Please give advice on indoor equine show.

Discussion in 'Beyond the Basics' started by pixall, Aug 1, 2009.

  1. pixall

    pixall TPF Noob!

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    I have my first indoor horse show very soon and really need some advice/tips. I have a rebel xsi and will be renting the 70-200mm 2.8L non/IS lens for this shoot. Flash will most likely Not be allowed. So any tips on getting great exposure without knowing a lot about manual settings, and not using flash. There will be no artificial lighting, there is a Large open entryway and 3-4 ft clear panels along the top of the sides of the arena.
    I just want to know what my best shot at getting great exposure on moving horses will be in this lighting.

    Please any and all advice and tips GREATLY appreciated.
     
  2. Ptyler22

    Ptyler22 TPF Noob!

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    This may seem obvious but make sure your ISO is set at 1600, or 3200 if need be
     
  3. Overread

    Overread has a hat around here somewhere Staff Member Supporting Member

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    Is there any chance that you can rent a higher level camera body as well as the lens?
    As Ptyler said your going to have to raise your ISO very high to get you the needed shutter speed to freeze the motion - even if your using the glass wide open at f2.8 (where you will also have to make certain that you nail the focus on the right places otherwise your going to lose out since you will have only a small depth of field to play with).

    I would also readup on noise removal since your going to have a lot of noise in your shots - have a read of the articles on noise on this website here:
    Ron Bigelow Articles
    Also get an update on your sharpening too whilst your there, higher ISOs also tend to affect overall sharpness of a shot - so some good sharpening practice is important also

    edit - also as its your first see if you can't hire the lens a day or two earlier and get on site and maybe shoot a series of shots to get a feel for the lighting - even if you can't some shooting practice onesite as well as a good look around will help you a lot on the day - you really don't want to walk in and have to always guess your settings and where to shoot from - a little practice before will help solve these problems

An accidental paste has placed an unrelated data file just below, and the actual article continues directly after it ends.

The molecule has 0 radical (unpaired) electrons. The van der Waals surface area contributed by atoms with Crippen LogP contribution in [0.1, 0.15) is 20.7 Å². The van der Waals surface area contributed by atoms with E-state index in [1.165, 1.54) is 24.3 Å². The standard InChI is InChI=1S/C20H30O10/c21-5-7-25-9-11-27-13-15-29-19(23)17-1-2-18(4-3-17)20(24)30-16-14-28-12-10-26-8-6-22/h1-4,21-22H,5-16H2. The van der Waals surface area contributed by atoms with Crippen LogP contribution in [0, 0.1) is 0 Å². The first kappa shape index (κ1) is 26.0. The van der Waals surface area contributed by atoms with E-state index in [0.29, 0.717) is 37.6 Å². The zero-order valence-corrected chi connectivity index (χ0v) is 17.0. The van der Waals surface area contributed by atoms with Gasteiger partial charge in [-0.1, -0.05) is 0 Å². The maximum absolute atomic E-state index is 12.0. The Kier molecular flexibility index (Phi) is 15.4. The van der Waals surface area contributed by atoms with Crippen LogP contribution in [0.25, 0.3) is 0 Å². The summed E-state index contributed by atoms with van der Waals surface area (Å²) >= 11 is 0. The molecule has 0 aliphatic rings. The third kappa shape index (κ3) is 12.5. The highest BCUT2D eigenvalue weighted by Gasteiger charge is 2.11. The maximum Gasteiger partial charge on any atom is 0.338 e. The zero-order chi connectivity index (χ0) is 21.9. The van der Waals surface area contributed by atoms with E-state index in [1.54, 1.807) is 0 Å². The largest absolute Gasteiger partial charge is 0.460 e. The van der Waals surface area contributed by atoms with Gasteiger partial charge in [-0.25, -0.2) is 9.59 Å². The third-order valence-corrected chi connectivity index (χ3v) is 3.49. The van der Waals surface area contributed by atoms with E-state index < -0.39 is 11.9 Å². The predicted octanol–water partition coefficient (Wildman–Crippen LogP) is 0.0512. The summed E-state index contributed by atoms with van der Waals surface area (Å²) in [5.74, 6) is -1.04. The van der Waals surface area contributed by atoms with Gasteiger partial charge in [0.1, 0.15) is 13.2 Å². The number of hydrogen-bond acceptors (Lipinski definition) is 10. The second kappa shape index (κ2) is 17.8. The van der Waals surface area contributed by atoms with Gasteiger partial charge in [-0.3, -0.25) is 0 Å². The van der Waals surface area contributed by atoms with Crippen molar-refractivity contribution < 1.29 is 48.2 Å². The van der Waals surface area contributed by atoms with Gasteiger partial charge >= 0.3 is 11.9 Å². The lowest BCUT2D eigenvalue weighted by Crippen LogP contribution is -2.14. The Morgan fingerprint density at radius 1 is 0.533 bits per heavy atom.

4. musicaleCA

    musicaleCA TPF Noob!

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    The Canon 450D isn't capable of ISO 3200, and 1600 has so much noise it's useless. (Seriously, 800 is pretty easily salvaged as long as you exposed correctly, but 1600 has this extreme banding in the shadows that can't be removed by any software I've tried, including LR2's noise reduction, Nik Define, and Topaz DeNoise. DeNoise was able to remove the noise at a severe sacrifice of sharpness, so the only thing to be done is put it through Simplify and see what happens.)

    My advice is, whatever you do, don't shoot at 1600. I can't stress this enough. Go to 800, and invest time (and possibly money) in good noise reduction software. Make sure you get your exposure bang-on or the noise will be incredible and make the shot useless.

    So, without the safety net that a higher-quality camera provides, you're going to have to get creative, and I dare say use some more skill. (This is the point where I note that weilding these entry-level DSLR's and still getting good shots in crap conditions requires a fair bit of skill over a top-end camera where one can just pump up the ISO to a bazillion and get a shutter speed of a billionth of a second.)

    Practice stabilizing the camera. If you have a tripod, and can use it at the event, practice panning with it. Just make sure you have a really good feel for it and the lens. Practice your hand-holding, A LOT. In all likelihood, you're going to have to go out of the safe zone of 1/focal length for shutter speed. It's entirely possible to get a sharp shot at these slower speeds, but you have to be relaxed, steady, calm, and practice every single technique to stabilize the camera that you can. Holding your breath before squeezing the shutter. Positioning your arms properly and posture. Dig up every tip you can on this; if you can master it it'll save your butt.

    Start getting comfortable with manual focus. The AF Servo on better bodies is great; on the 450D it's less than stellar. It won't track your subject very well while their moving (and in low-light conditions, you'll be lucky if it tracks at all). So start using MF for, well, everything, and get really comfortable panning and focusing on moving targets (while observing all the above technique to stablize the camera).